Report: China struggles with people management issues

RP news wires, Noria Corporation
Tags: talent management

Despite being the world's most populous country, filled with people who would prefer to work for foreign companies, multinational corporations operating in China are finding their businesses hindered by a pervasive talent shortage and struggling to retain their management and employees. A new white paper by Manpower Inc., a world leader in the employment services industry, examines this paradox and offers insight and answers to help multinationals improve their talent management strategies in China.

"Ninety percent of the world's top 500 multinationals have now invested in China, yet many of them are struggling to generate the sales or growth they want because of talent management challenges," said Jeffrey A. Joerres, chairman and CEO of Manpower Inc. "Recruiting the right people, retaining the best staff and developing leaders of the future are difficult tasks in any market. For foreign companies operating in China, the difficulties are magnified by the talent shortage - particularly of managers and executives - and the difficulty of understanding how to adapt talent management strategies to the country's unique business culture and values."

Manpower's white paper, The China Talent Paradox, offers five practical strategies for multinational corporations to embrace if they want to improve employee attraction, engagement and retention in China:

1) Create a learning organization

2) Appoint competent leaders

3) Establish an appropriate organization and culture for China

4) Provide competitive compensation and benefits packages

5) Select the right people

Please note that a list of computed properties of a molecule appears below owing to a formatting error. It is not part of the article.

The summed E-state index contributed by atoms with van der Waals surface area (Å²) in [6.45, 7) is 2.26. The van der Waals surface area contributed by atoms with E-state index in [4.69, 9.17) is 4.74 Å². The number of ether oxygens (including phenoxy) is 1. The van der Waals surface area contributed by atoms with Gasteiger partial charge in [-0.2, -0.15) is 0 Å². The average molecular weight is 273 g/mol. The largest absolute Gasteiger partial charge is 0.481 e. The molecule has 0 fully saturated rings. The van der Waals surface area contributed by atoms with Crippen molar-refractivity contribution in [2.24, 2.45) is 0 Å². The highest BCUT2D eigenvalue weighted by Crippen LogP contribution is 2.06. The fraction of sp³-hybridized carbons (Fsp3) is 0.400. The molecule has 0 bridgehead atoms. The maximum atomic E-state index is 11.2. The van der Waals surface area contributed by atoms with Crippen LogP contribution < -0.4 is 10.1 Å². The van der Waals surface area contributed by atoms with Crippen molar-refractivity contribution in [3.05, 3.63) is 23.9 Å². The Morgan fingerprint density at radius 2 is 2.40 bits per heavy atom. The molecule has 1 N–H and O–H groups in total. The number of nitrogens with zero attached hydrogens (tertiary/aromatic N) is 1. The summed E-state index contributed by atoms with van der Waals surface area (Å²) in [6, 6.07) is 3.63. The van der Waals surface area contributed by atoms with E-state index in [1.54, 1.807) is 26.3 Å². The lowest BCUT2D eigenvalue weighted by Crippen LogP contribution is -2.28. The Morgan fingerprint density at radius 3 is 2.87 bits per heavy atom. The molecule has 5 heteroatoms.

"It is vital that organizations view these five strategies as a holistic, integrated solution," said Joerres. "Neglecting even one of the strategies will weaken the solution considerably."

These five strategies represent the core elements of Manpower's proprietary Workforce Optimization Model that is used to assist clients in recruiting and retaining permanent employees in China.

Joerres said, "These strategies may seem to be self-explanatory to an HR professional, but it is important to recognize what they actually mean in the work environment in China. Effective talent strategy in China relies heavily on grasping the cultural nuances and leveraging this knowledge."

"Learning is a priority for Chinese employees because they are acutely aware of the limitations of their educational system and possess a strong desire to continuously acquire marketable skills," said Lucille Wu, managing director of Manpower China. "Learning has to be embedded into employees' daily activities so that they learn new skills and gain new experience every single day. Lacking this stimulus, they will leave for another company to find better career development opportunities."

Previous Manpower research of 33,000 global employers found that vacancies at the manager and executive level are much more difficult to fill in China than in other countries, which has a direct impact on the ability of organizations to grow.

"To fuel the current level of growth that multinationals are experiencing in China, they need to attract and develop competent leaders that can work effectively in the Chinese workplace," said Wu. "Chinese employees respond best to hands-on leadership and having a role model to demonstrate what is expected of them so that they may replicate their actions. They are also unlikely to tell a manager when they do not understand how to complete their work. This requires a different leadership approach than most Western multinationals expect when they come to China."

Manpower has found that nearly 75 percent of Chinese employees would prefer to work for wholly owned foreign companies rather than joint venture companies or wholly owned Chinese companies. This is a distinct advantage for foreign multinationals competing for talent in China, yet ironically, retention remains an issue for them.

"In addition to the many multinationals who come to China to set up manufacturing operations, there are also many companies that come to China to market their products and services to Chinese consumers," said Joerres. "The preference of Chinese workers to join a foreign company underlines the tremendous opportunities for companies that develop the right talent strategies to compete for a bigger slice of the world's largest consumer market."


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